Lots of people, including for example my CEO, say that the hand-held mobile is going to be a crucial, maybe a dominant, way for people to experience the Net; particularly on the other side of what we now call the digital divide. Only there’s an economic problem.
I don’t know anyone who’s really satisfied with the quality of the mobile Net experience; the iPhone seems to be pushing the edge of tolerable, as long as you’re on WiFi. But still, where’s the rich menu of multi-modal multi-media location-sensitive always-on exquisitely-personalized applications that the hardware and the Net ought to deliver? Surely there’s something more interesting than Blackberry-style mail?
Here’s one problem: fixed-rate data plans. With those, once the telco has your money they really want you on the network as little as possible; there’s no incentive to make it run faster or have better apps or lure you into using it more. Some of the network operators have this idea that the way to make money is to control the relationship with the customer and extract a piece of unit of payment that flows through a mobile device.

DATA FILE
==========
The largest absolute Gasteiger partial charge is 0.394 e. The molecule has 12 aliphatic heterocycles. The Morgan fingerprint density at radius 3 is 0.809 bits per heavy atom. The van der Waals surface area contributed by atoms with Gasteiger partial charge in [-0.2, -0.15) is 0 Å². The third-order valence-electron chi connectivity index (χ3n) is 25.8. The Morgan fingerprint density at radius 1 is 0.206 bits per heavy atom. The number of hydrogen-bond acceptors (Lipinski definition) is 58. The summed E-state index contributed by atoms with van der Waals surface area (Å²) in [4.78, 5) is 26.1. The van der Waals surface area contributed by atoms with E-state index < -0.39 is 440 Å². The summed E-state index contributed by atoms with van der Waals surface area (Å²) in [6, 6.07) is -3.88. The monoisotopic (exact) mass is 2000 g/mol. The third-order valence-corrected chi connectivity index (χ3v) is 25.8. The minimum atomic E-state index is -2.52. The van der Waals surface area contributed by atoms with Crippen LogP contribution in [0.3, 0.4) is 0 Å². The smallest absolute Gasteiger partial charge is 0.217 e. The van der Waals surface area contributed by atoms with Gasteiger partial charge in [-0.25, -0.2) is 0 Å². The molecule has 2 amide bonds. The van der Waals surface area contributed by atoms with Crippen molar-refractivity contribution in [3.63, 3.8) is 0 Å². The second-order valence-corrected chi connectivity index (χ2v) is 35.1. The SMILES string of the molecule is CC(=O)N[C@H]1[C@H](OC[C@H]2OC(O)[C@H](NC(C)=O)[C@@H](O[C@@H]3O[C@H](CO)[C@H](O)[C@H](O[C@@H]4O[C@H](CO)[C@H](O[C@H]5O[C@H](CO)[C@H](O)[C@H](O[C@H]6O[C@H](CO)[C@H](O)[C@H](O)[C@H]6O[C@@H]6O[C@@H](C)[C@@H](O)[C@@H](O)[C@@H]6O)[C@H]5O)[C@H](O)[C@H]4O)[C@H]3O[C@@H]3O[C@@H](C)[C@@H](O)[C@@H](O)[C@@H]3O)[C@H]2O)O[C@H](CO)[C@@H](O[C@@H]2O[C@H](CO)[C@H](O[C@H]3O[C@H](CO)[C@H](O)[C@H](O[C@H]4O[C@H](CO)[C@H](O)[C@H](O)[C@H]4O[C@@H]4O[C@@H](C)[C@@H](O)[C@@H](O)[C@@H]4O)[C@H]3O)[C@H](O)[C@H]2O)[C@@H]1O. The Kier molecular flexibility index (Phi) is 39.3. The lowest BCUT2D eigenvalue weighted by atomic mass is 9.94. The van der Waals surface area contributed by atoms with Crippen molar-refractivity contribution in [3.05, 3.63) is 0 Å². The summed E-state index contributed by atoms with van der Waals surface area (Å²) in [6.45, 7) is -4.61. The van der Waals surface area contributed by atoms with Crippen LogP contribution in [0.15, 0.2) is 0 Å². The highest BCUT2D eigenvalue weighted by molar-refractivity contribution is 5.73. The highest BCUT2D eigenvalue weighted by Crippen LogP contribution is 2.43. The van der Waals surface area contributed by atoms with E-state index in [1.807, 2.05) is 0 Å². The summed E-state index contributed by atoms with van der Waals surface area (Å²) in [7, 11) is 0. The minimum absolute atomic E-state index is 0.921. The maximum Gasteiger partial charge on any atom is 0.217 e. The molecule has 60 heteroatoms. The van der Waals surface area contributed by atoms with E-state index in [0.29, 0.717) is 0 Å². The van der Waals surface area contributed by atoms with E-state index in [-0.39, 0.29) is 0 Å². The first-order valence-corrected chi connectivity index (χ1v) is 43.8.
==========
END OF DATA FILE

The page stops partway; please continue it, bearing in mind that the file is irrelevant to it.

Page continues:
The conventional wisdom—and one I buy into—is that businesses ought to focus on their core competences. For mobile network operators, those would be bandwidth and billing. So, here’s a recipe for blowing up the mobile-network business and making the world better and also a whole lot of money.
Discontinue all flat-rate mobile data plans.
Offer a-la-carte data at a price that seems obscenely, ridiculously, low.
Radically open up the network. Let anyone connect anything to it. Sell phones that make it really easy to download apps from anywhere and run them.
Build a developer ecosystem. Make it effortless to get in. Build a hot-new-apps social network; maybe in alliance with one of the big existing social nets.
Don’t ask developers for any money. But sell the use of your billing system at a really attractive rate, so people can sign up for apps and have it billed to their phone plan. Do it at a scale that an app can charge a dime a month and still make money on scale.
Duck and cover, because the explosion of creativity and new business models will cause some casualties.
Seems like a no-brainer to me.